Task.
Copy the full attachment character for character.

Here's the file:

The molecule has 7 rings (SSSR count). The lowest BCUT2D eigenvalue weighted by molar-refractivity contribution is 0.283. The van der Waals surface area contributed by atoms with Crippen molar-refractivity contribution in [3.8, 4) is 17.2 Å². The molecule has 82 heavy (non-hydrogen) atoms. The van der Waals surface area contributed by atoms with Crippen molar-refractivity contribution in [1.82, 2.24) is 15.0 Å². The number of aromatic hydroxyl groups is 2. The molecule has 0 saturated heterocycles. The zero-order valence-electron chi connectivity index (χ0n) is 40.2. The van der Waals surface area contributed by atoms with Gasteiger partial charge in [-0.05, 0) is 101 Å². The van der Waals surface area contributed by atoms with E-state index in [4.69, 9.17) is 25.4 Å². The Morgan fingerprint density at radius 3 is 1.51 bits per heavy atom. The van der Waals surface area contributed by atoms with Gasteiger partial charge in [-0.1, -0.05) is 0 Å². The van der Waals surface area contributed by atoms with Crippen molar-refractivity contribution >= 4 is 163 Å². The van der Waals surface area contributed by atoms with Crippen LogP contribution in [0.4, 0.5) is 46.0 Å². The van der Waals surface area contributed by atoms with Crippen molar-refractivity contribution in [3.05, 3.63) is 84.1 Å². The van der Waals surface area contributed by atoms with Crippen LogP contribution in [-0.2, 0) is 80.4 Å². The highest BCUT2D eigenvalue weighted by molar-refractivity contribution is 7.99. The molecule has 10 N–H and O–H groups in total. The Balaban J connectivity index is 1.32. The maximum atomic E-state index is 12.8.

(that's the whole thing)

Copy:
The molecule has 7 rings (SSSR count). The lowest BCUT2D eigenvalue weighted by molar-refractivity contribution is 0.283. The van der Waals surface area contributed by atoms with Crippen molar-refractivity contribution in [3.8, 4) is 17.2 Å². The molecule has 82 heavy (non-hydrogen) atoms. The van der Waals surface area contributed by atoms with Crippen molar-refractivity contribution in [1.82, 2.24) is 15.0 Å². The number of aromatic hydroxyl groups is 2. The molecule has 0 saturated heterocycles. The zero-order valence-electron chi connectivity index (χ0n) is 40.2. The van der Waals surface area contributed by atoms with Gasteiger partial charge in [-0.05, 0) is 101 Å². The van der Waals surface area contributed by atoms with E-state index in [4.69, 9.17) is 25.4 Å². The Morgan fingerprint density at radius 3 is 1.51 bits per heavy atom. The van der Waals surface area contributed by atoms with Gasteiger partial charge in [-0.1, -0.05) is 0 Å². The van der Waals surface area contributed by atoms with Crippen molar-refractivity contribution >= 4 is 163 Å². The van der Waals surface area contributed by atoms with Crippen LogP contribution in [0.4, 0.5) is 46.0 Å². The van der Waals surface area contributed by atoms with Crippen molar-refractivity contribution in [3.05, 3.63) is 84.1 Å². The van der Waals surface area contributed by atoms with Crippen LogP contribution in [-0.2, 0) is 80.4 Å². The highest BCUT2D eigenvalue weighted by molar-refractivity contribution is 7.99. The molecule has 10 N–H and O–H groups in total. The Balaban J connectivity index is 1.32. The maximum atomic E-state index is 12.8.